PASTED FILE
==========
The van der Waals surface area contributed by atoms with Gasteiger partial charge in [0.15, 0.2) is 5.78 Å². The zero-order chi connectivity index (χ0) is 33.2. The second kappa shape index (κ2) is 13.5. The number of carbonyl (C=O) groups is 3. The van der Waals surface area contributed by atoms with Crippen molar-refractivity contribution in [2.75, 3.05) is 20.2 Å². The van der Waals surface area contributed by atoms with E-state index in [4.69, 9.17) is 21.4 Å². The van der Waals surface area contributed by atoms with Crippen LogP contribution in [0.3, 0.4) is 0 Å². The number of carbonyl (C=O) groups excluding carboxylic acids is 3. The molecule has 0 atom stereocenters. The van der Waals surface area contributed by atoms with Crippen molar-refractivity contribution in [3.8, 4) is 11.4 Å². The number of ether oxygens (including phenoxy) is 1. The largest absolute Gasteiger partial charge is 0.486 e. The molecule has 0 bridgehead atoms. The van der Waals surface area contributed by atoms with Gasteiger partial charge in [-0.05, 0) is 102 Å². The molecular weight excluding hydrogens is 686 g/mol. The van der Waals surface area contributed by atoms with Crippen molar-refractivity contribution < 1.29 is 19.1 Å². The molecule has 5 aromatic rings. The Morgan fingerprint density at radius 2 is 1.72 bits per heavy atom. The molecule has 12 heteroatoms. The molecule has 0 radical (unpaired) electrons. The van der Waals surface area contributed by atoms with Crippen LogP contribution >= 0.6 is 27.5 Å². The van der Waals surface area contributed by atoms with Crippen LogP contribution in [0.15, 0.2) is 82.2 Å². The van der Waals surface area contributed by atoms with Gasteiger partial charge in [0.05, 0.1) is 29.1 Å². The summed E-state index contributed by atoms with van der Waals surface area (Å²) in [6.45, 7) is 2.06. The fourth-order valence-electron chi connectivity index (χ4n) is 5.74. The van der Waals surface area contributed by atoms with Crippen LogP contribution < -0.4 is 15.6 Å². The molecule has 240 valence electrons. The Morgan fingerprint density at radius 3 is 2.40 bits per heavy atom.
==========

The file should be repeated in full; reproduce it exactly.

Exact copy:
The van der Waals surface area contributed by atoms with Gasteiger partial charge in [0.15, 0.2) is 5.78 Å². The zero-order chi connectivity index (χ0) is 33.2. The second kappa shape index (κ2) is 13.5. The number of carbonyl (C=O) groups is 3. The van der Waals surface area contributed by atoms with Crippen molar-refractivity contribution in [2.75, 3.05) is 20.2 Å². The van der Waals surface area contributed by atoms with E-state index in [4.69, 9.17) is 21.4 Å². The van der Waals surface area contributed by atoms with Crippen LogP contribution in [0.3, 0.4) is 0 Å². The number of carbonyl (C=O) groups excluding carboxylic acids is 3. The molecule has 0 atom stereocenters. The van der Waals surface area contributed by atoms with Crippen molar-refractivity contribution in [3.8, 4) is 11.4 Å². The number of ether oxygens (including phenoxy) is 1. The largest absolute Gasteiger partial charge is 0.486 e. The molecule has 0 bridgehead atoms. The van der Waals surface area contributed by atoms with Gasteiger partial charge in [-0.05, 0) is 102 Å². The molecular weight excluding hydrogens is 686 g/mol. The van der Waals surface area contributed by atoms with Crippen molar-refractivity contribution < 1.29 is 19.1 Å². The molecule has 5 aromatic rings. The Morgan fingerprint density at radius 2 is 1.72 bits per heavy atom. The molecule has 12 heteroatoms. The molecule has 0 radical (unpaired) electrons. The van der Waals surface area contributed by atoms with Crippen LogP contribution >= 0.6 is 27.5 Å². The van der Waals surface area contributed by atoms with Crippen LogP contribution in [0.15, 0.2) is 82.2 Å². The van der Waals surface area contributed by atoms with Gasteiger partial charge in [0.05, 0.1) is 29.1 Å². The summed E-state index contributed by atoms with van der Waals surface area (Å²) in [6.45, 7) is 2.06. The fourth-order valence-electron chi connectivity index (χ4n) is 5.74. The van der Waals surface area contributed by atoms with Crippen LogP contribution < -0.4 is 15.6 Å². The molecule has 240 valence electrons. The Morgan fingerprint density at radius 3 is 2.40 bits per heavy atom.